Socialism: Unbiblical, Unconstitutional, and Unworkable
By Bryan Fischer
Socialism has become the leftist fad of the day, with Bernie Sanders and Alexandria Ocasio-Cortez leading the charge. According to Gallup, more Democrats have a more favorable view of socialism than capitalism (57%-47%). This is despite the historical fact that every socialist country in the 19th, 20th, and 21st century, including Venezuela, has turned into a cultural and economic sinkhole. Thomas Sowell observed that “Socialism in general has a record of failure so blatant that only an intellectual could ignore or evade it.”
What socialism is about, at its base, is the involuntary redistribution of wealth, with the one doing the involuntary redistributing being the government. And since government has the power to punish, in reality, it is the involuntary redistribution of wealth at the point of a gun. (Try not paying your taxes at all and it won’t be long til somebody with a gun is at your door.)
We are not talking here about every form of taxation, but specifically, the forms of taxation which takes money from one’s man wallet only to put it in another man’s pocket in the form of direct welfare, food stamps, or subsidies. As economist Walter Williams puts it, “No matter how worthy the cause, it is robbery, theft, and injustice to confiscate the property of one person and give it to another to whom it does not belong.”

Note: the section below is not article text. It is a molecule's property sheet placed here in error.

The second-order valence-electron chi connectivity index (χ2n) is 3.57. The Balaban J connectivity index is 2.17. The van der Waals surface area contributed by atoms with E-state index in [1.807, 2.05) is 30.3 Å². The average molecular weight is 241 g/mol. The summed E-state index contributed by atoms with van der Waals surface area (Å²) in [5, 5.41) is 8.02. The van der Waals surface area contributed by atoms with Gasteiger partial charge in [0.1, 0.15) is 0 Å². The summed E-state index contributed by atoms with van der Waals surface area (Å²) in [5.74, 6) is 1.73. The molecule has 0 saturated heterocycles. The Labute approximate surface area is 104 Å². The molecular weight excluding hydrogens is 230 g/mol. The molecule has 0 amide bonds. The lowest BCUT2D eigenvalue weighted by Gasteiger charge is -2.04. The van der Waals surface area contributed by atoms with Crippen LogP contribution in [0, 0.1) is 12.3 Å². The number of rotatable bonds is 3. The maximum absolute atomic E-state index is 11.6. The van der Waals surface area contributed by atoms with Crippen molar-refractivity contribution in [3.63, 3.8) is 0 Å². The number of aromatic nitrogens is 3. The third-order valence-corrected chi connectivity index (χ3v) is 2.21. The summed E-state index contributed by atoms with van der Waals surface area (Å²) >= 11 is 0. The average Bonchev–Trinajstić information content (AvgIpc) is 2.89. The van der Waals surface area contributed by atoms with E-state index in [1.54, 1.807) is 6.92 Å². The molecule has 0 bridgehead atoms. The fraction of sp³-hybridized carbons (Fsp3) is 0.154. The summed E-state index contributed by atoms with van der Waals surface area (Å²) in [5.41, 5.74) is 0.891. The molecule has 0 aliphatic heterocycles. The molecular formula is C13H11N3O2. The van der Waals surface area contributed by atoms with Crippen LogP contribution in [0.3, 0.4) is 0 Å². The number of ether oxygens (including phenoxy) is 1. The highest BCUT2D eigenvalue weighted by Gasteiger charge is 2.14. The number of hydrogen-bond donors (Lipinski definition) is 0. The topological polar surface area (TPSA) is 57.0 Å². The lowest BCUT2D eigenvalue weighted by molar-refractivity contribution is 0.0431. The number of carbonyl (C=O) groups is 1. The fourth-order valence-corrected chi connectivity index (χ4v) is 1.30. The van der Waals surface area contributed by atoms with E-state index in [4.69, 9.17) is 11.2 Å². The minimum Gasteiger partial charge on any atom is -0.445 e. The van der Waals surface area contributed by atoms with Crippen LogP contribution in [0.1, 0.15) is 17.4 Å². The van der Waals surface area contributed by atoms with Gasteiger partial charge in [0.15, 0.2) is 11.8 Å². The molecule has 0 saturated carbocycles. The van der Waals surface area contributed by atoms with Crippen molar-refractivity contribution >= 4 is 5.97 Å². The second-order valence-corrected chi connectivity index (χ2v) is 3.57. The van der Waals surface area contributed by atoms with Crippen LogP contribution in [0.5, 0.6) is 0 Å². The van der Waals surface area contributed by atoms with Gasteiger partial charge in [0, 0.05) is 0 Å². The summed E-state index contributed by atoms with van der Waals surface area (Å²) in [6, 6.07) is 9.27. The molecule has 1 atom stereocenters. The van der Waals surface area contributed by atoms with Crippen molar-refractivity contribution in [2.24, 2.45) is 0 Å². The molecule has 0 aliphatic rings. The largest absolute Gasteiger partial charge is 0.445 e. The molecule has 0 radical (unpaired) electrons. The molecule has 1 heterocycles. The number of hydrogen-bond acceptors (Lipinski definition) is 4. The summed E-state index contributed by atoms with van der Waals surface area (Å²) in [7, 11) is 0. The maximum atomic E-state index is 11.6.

God says exactly the same thing in the 8th Commandment: “You shall not steal” (Exodus 20:15). He enshrines here the sacred right of private property, one of the inalienable rights the Founders recognized as a gift from the Creator. It’s simply wrong to forcibly take a man’s property to give it to someone else. It’s theft. And just because it’s done under color of law does not make it right. That’s simply a form of legalized plunder.
There is no right, biblical or moral, to another man’s wealth. This means that most forms of welfare, which consist of government stealing the fruits of one man’s labor in order to give them to someone they deem deserving, are fundamentally unjust.
This is how Walter Williams explains it:
A right, such as a right to free speech, imposes no obligation on another, except that of non-interference. The so-called right to health care, food or housing, whether a person can afford it or not, is something entirely different; it does impose an obligation on another. If one person has a right to something he didn’t produce, simultaneously and of necessity it means that some other person does not have right to something he did produce. That’s because, since there’s no Santa Claus or Tooth Fairy, in order for government to give one American a dollar, it must, through intimidation, threats and coercion, confiscate that dollar from some other American.
Thus, the simplest way to determine if something is a “right” is to ask the question: does this “right” make a claim on another man’s wallet? If it does, it cannot possibly be a right. The rights to life, liberty, and property don’t require the transfer of wealth. They only require the right to be left alone.